I was circulating a case the other day and the surgeon asked for an instrument we didn't have on the field or in the room, so of course the search was on... The surgical tech said he thought it lived in one of the sets but wasn't sure which one. So we ended up opening about three different instrument sets before finding the instrument needed, total pain.
1. Does anyone else ever have this problem? and 2. Anyone have a good method/procedure in their OR so it's easy to find anything you need?
Our hospital just got fined $75,000 for self reporting that an Ortho instrument was found to have some bone fragments down in one of the small lumens that didn't get completely cleaned out prior to going through the autoclave. Does anyone else have SPD problems? Seem's like the instrumentation is becoming more and more complex. We have scores of loaner trays coming in from outside reps everyday. How do other facilities deal with it?
Just my thoughts on your questions...
There are many many advanced opportunities that come from the OR. Management, educator, medical device sales, surgical first assist. OR nurses tend to be on the higher side of the salary scale simply because of the amount of call and extra pay for clinical lead positions and such.
I would never recomend a master's degree for a nurse if money is the primary reason or even if it is very important. With only a couple of exceptions, getting your masters will mean you make less money ultimately simply because the increased ammount you will make will most likely not make up for the loss of income from not working as much while in your master program and the cost of the program itself. Hour for hour I make more as a staff nurse than the Master's prepared Nurse Practitioners and the Physician Assistants in the operating room, and get a lot more vacations time.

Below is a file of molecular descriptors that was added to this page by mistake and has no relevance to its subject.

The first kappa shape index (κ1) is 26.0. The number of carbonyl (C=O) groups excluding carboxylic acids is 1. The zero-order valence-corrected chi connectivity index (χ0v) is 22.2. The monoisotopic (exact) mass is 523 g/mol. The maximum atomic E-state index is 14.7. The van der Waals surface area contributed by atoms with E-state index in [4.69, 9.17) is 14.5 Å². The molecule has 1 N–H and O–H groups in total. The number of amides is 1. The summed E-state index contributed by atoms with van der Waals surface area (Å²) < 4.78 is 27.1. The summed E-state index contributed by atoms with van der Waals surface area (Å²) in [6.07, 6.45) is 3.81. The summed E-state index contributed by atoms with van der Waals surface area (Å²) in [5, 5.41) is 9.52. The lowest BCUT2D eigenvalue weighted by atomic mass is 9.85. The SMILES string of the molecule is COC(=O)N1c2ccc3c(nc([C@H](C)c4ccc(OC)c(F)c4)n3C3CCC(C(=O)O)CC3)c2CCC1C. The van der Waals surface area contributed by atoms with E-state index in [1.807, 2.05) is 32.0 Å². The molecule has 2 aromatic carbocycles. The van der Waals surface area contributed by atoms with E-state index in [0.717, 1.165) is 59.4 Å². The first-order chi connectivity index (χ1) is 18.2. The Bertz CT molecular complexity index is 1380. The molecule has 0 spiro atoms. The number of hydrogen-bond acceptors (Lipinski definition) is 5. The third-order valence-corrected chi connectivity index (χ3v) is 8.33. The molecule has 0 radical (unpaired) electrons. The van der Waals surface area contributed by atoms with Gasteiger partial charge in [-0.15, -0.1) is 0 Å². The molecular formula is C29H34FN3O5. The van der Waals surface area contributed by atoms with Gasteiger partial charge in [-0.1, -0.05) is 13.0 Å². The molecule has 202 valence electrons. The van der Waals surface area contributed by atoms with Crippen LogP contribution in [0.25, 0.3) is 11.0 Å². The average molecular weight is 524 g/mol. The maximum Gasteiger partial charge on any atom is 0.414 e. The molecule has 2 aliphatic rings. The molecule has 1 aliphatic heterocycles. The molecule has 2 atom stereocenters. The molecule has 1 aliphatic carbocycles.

One should only get a master's in nursing if they want to persue a goal for personal reasons. If you've always dreamed of being a Nurse Practitioner, by all means go for it, just don't expect to make a significantly higher salary.
Working on the floor is never a bad thing. Floor nursing is the back bone of nursing and you will take those skills any where you go. There are lots of great OR nurse's with no floor experience, but the more you understand the other side of the fence the better.
If your goal is to become a cardiac NP, you need to go to the CCU/ICU. The role of a cardiac OR nurse, while highly specialized, is a very different skill set than what is required of an NP. As far as just being trained as a heart nurse in the OR with out any other responsibilities, I'm not aware of any reason or programs for training OR staff this way. It may exist, but I don't see the point. The work done in the heart room as an OR nurse is built upon the experience of being a good gereral/vascular OR nurse.